Nick cajoled me through the final pitches of the route, successfully getting us to Belly good ledge. After hours in the sun and heat and working harder than my body had worked before, this was the breaking point for me. Half way across that ledge, laughter bubbled out of me. I lay there terrified and confident I would never ever be at this place again in my life. Nick, initially unsure about my mental instability, but as patient as ever, chuckled and smiled and continue to coax me to just wriggle a little further and I eventually made it to the other side.
The car ride back to North Vancouver was filled with comfortable quiet. Fortunately, sneaking out of the window in the bedroom had not alerted Ashley that we were gone for the day and nothing had been destroyed. Nick went out that evening with friends and I stayed and worked on the thesis. Nick returned quite early though and I cautiously asked why he hadn't stayed out with friends. The door opened and we chatted about our day and eventually got around to his dreams. Specifically, I heard him say, he wanted to 5.14 but BC didn't have the selection of routes for him to capture that dream. He was right. He also acknowledged he didn't know where climbing could take him and that is why it may just be time to go to university.
As a coach, I have gotten good at hearing people's dreams. And their fears. We all have dreams, even if we think we don't, we do. We just haven't been able to access them because of all the noise of day to day living. When I got quiet, in nature, doing something physical, something I loved, I heard the whisper of my heart say, 'let's do it, let's live in Boulder, Co and get a PhD.' I also heard my resistance. 'Only Americans can live in the US and you are not American. And you would have to get accepted into the PhD program. Your grades and project are not good enough.'
Sitting there with Nick, I heard his dream... to continue to climb harder routes, to climb 5.14, to live a life focused on climbing hard routes. And I heard his resistance, that's not the smart thing to do. You should get a degree and be practical about getting a good job.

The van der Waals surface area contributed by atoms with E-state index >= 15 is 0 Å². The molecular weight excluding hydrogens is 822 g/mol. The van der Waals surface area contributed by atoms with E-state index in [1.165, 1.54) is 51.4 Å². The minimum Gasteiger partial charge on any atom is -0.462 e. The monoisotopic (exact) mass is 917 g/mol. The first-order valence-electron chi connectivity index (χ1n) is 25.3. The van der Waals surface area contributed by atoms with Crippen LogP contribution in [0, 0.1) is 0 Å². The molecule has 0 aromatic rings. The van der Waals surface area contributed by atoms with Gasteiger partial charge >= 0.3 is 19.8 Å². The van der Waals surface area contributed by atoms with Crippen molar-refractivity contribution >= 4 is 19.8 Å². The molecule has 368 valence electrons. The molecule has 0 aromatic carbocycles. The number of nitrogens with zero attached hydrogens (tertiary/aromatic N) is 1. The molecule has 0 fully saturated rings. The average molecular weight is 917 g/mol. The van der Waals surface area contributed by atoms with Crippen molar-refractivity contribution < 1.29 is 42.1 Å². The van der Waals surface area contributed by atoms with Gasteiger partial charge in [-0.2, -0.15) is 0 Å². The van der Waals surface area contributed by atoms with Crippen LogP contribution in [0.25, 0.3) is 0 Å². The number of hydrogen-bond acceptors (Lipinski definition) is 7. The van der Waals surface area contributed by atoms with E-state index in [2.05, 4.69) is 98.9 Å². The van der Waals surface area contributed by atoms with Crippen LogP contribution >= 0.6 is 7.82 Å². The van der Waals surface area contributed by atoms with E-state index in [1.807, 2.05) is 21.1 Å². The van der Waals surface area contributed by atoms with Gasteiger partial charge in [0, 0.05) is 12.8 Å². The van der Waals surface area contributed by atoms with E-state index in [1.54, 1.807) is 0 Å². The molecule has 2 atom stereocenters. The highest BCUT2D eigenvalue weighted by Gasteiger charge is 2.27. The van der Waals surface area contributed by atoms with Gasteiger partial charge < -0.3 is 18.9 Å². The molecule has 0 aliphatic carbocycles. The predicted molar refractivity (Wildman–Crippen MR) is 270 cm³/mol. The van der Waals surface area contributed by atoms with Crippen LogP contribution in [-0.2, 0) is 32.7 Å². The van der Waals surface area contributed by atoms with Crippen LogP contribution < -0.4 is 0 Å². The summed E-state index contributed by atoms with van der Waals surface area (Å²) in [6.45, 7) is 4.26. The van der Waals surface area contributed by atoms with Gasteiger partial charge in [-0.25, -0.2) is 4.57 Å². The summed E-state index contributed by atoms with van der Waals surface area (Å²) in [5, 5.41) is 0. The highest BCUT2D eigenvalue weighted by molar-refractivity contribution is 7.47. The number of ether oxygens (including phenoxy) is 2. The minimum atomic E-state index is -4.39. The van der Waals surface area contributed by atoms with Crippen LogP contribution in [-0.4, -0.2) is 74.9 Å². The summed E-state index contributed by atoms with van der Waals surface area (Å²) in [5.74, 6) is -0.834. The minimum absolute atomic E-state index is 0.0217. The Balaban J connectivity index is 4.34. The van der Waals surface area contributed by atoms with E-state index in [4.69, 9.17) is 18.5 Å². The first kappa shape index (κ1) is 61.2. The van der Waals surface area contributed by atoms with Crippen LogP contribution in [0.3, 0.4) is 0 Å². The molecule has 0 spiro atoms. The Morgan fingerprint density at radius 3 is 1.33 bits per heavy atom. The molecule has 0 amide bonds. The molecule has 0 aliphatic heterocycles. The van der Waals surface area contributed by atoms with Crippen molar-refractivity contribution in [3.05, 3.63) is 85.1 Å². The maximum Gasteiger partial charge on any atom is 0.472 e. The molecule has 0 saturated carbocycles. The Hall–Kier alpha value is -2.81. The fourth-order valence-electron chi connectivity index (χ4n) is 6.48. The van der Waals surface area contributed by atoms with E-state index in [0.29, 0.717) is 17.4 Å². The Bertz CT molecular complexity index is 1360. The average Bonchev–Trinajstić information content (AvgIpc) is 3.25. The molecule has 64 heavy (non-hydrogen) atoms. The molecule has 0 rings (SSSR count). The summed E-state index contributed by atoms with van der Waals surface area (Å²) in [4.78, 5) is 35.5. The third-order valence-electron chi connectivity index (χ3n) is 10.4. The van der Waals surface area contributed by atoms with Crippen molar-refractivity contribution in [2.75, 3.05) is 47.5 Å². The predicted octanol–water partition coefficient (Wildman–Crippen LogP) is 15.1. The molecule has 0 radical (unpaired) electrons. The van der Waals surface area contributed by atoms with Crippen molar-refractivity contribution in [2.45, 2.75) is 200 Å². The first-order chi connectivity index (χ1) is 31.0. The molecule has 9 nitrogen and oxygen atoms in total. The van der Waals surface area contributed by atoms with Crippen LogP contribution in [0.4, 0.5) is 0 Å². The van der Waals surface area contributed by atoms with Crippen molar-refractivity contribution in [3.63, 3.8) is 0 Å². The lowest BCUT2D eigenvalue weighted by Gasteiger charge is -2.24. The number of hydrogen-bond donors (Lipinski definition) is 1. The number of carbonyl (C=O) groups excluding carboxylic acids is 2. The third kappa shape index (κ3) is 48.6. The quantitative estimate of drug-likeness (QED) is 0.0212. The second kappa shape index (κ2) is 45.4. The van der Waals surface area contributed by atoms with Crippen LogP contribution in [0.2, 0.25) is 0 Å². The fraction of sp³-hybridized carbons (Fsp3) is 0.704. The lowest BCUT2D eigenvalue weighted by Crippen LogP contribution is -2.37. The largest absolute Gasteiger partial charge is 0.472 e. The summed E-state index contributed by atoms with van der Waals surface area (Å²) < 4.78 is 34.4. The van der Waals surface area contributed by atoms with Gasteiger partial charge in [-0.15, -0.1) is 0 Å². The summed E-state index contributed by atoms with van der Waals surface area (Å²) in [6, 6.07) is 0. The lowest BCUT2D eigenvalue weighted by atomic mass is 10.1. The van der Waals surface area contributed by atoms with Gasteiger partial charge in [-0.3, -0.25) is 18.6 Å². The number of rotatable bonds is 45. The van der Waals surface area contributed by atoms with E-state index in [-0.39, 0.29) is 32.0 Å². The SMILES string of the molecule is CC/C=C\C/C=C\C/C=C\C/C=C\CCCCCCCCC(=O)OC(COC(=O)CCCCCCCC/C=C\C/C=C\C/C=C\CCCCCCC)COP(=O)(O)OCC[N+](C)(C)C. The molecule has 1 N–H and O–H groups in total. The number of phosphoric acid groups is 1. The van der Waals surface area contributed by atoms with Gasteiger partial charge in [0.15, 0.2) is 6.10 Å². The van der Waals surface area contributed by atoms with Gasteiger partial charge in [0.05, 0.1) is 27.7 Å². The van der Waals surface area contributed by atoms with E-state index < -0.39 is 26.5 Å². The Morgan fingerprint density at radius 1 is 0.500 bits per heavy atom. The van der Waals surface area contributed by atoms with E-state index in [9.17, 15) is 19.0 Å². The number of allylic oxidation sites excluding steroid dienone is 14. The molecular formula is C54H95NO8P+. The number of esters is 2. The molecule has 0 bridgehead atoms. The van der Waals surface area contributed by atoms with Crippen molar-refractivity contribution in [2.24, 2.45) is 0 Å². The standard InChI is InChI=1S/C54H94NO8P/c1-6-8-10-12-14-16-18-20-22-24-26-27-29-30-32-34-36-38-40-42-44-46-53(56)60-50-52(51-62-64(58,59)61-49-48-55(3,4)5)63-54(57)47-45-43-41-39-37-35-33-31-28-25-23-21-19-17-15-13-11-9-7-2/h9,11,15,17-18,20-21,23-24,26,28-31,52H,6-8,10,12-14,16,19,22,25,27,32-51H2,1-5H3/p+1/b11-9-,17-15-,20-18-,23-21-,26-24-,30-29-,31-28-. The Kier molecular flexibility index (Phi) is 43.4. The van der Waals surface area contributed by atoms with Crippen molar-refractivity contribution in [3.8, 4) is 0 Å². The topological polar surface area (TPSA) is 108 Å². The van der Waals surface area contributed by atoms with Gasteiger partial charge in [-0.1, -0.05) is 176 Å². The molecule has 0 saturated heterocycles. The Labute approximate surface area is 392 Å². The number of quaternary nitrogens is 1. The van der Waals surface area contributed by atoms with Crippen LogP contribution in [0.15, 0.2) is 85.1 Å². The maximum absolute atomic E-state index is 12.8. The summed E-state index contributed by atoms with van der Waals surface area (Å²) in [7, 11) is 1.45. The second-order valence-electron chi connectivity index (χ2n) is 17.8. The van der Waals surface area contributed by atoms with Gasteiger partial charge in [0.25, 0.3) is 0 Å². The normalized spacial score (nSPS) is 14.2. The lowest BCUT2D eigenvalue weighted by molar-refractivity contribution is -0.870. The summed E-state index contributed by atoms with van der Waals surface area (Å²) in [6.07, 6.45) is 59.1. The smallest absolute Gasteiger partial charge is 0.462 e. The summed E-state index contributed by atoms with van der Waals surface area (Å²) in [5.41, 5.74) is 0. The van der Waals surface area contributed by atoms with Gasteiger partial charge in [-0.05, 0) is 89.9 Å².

Sitting in the evening light, in the backyard of the little lower level apartment we had, I said to him, "you can choose university at any time in your life, but you will only have this twenty year old body now. If you want to climb 5.14, it is better to try to accomplish that now and go to university when you are older, than to wait until you are older to try to climb that level." The conversation shifted to how... how could he make it happen.
Seizing the opportunities and the dreams in front of you is essential to realizing those dreams. We ended up together and married for ten years. Nick sent many 5.14's and we did essentially live in Boulder. I never did start or complete a PhD, but I did get well schooled in all things climbing. If Nick had not confronted his doubt about the value of his dream, he would not have chosen to fill his life with adventures he pursued. If I had chosen to believe my research wasn't good enough, I wouldn't have continued to pursue the question what makes someone a good climber. That question has fuelled my career and filled it with so many amazing humans, I would not trade it for anything.
There is a story about a farmer and a lesson in not knowing...
There is a Taoist story of an old farmer who had worked his crops for many years. One day his horse ran away. Upon hearing the news, his neighbors came to visit. “Such bad luck,” they said sympathetically.
“Maybe,” the farmer replied.
The next morning the horse returned, bringing with it three other wild horses. “How wonderful,” the neighbors exclaimed.
“Maybe,” replied the old man.
The following day, his son tried to ride one of the untamed horses, was thrown, and broke his leg. The neighbors again came to offer their sympathy for what they called his “misfortune.”
“Maybe,” answered the farmer.
The day after, military officials came to the village to draft young men into the army. Seeing that the son's leg was broken, they passed him by. The neighbors congratulated the farmer on how well things had turned out.
“Maybe,” said the farmer.
The bottomline... we don't know what is better, but we do know what we can choose today, in the moment. We do know we can choose what inspires light and joy or what inspires fear. Choose wisely and seize this moment.
Writing, journalling, podcasting... it's all about sharing the journey.